Not able to become Bond, Moore chose a surrogate that was within his wheelhouse, combining traits from the British spy with some of Templar’s elements. For his next project with ITC, he was Lord Brett Sinclair, well-heeled aristocrat, playboy, former racecar driver, and one of the two title characters in The Persuaders!
Teamed with American oilman via the streets of the Bronx Danny Wilde (Tony Curtis), these two moneyed adventurers took on cases that either couldn’t be solved by the system imposed on them or that they discovered on their own. Ultimately, justice would prevail, despite the many times it seemed that Sinclair and Wilde might do each other in before the matter could be settled.
The show aired during the 1971-72 season on ITV in the UK and ABC in the US. It got canceled on ABC before it finished its run, although the rest of the world embraced it. But without a US outlet, and a budget per episode equivalent to $1.4 million each, the show could not continue.
Which was fortuitous for Moore, as Lazenby proved to be a mistake, and a position was now open at Eon Productions.
As Moore’s term as Bond over seven films (the longest run by any actor in the role to date) is likely being examined in detail elsewhere, we turn to look instead at the films he was doing while he had his run.
And the one thing that strikes anyone doing a casual review is how little distance he moved away from his main commitments to Cubby Broccoli.
There was 1974’s Gold, which found Moore as the manager of a gold mine which he has to prevent from being flooded to keep a cabal from jacking up the price of the precious metal, which feels like it borrowed a lot from Goldfinger.
There was 1976’s Shout at the Devil, which teams Moore with Lee Marvin as it compares itself to The African Queen, another story about a mission to sneak up to and sabotage a secure target, which happens in at least one act in every Bond film.
There was 1978’s The Wild Geese, which had Moore trying to keep a country’s president alive, a typical Bond mission, although this time he was a mercenary, which meant he had a lot more firepower on the field.
And there was 1980’s fflokes, with Moore playing the head of an anti-terrorist group trying to save an explosion at sea causing a disaster (in this case, an oil platform on the North Sea held hostage by Anthony Perkins), much like the situation in Thunderball.
These were the more successful efforts at the box office with formulae and feel Moore tended to stick to. When occasionally going against type, say as a Nazi officer in 1979’s Escape to Athena, the results tended to be spectacularly bad. The rewards for doing quasi-Bonds while keeping his main gig, allowing both sets of films to feed off each other, allowed the cycle to continue for some time.
Until it hit its expiry date.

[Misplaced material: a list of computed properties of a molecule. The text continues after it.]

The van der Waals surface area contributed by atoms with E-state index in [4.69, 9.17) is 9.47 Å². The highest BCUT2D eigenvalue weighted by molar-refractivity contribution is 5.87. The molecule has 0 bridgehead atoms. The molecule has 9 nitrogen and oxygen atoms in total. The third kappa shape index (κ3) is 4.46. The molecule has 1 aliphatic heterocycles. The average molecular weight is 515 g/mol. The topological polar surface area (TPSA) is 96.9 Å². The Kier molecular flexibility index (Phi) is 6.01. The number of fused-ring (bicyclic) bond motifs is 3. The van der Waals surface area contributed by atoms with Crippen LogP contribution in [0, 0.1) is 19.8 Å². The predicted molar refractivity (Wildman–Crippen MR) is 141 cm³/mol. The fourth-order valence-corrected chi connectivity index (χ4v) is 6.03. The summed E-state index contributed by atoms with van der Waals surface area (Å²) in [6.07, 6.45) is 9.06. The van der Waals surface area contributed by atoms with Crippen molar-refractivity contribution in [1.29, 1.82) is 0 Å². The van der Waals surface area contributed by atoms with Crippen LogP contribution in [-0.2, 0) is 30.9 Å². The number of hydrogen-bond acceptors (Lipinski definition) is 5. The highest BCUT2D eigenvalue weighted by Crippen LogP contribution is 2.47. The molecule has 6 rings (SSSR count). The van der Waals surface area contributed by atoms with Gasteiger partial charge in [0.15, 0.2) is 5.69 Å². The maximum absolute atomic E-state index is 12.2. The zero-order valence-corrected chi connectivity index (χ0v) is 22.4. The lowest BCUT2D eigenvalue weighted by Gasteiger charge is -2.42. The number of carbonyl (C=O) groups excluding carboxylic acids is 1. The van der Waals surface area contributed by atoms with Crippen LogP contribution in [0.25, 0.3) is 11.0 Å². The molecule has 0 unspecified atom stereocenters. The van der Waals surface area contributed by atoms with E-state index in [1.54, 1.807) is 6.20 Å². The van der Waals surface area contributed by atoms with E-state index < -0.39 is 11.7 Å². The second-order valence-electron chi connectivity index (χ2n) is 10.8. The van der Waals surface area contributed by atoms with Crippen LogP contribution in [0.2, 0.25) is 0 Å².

As the 1980s started, Moore was starting to look a little long in the tooth, while at the same time getting very comfortable in the role. He was so identified with it, in fact, he made it part of a major gag in a comedy:
In 1981’s The Cannonball Run, Moore plays Seymour Goldfarb Jr., who enters an illicit road race in a tricked-out Aston Martin DB5, under the nom de course of… Roger Moore. His character is literally a fanboy obsession with himself, a version deeply associated with James Bond.
For other actors, this would be a cry for help; for Moore, it was just acceptance of fate, that this would be what he would be tied to, forever and ever. And with little success doing any other kind of character, bad experiences with Hollywood, and a near fatal collapse while doing a show on Broadway in 2003, the impetus for sticking very close to his comfort zone was likely enormous.
In the final analysis, Roger Moore was a man who could really only do one character: James Bond. Through both a combination of career choices and fate, he only had one role his entire career.
And that’s okay.
Moore certainly understood well his strengths and limits and could read his audience well to know what they wanted. As noted, he was confined by his experiences with and expectations from others; the fact that among his later well-noticed roles was the Chief in Spice World, doing a version of Ernst Blofeld, speaks to his staying close to home in his career choices.
The fact that, for many, Moore is the quintessential representation of Bond speaks to the wisdom of his choices. The fact that he could parley his association with the character into noted humanitarian work and a knighthood in 2003 shows how well the association played out for him.
The loss of Moore for many is the loss of Bond; no other actor in the role before or since is acceptable to these legions of fans. For them, it may take years before they find another actor who could have done the role better.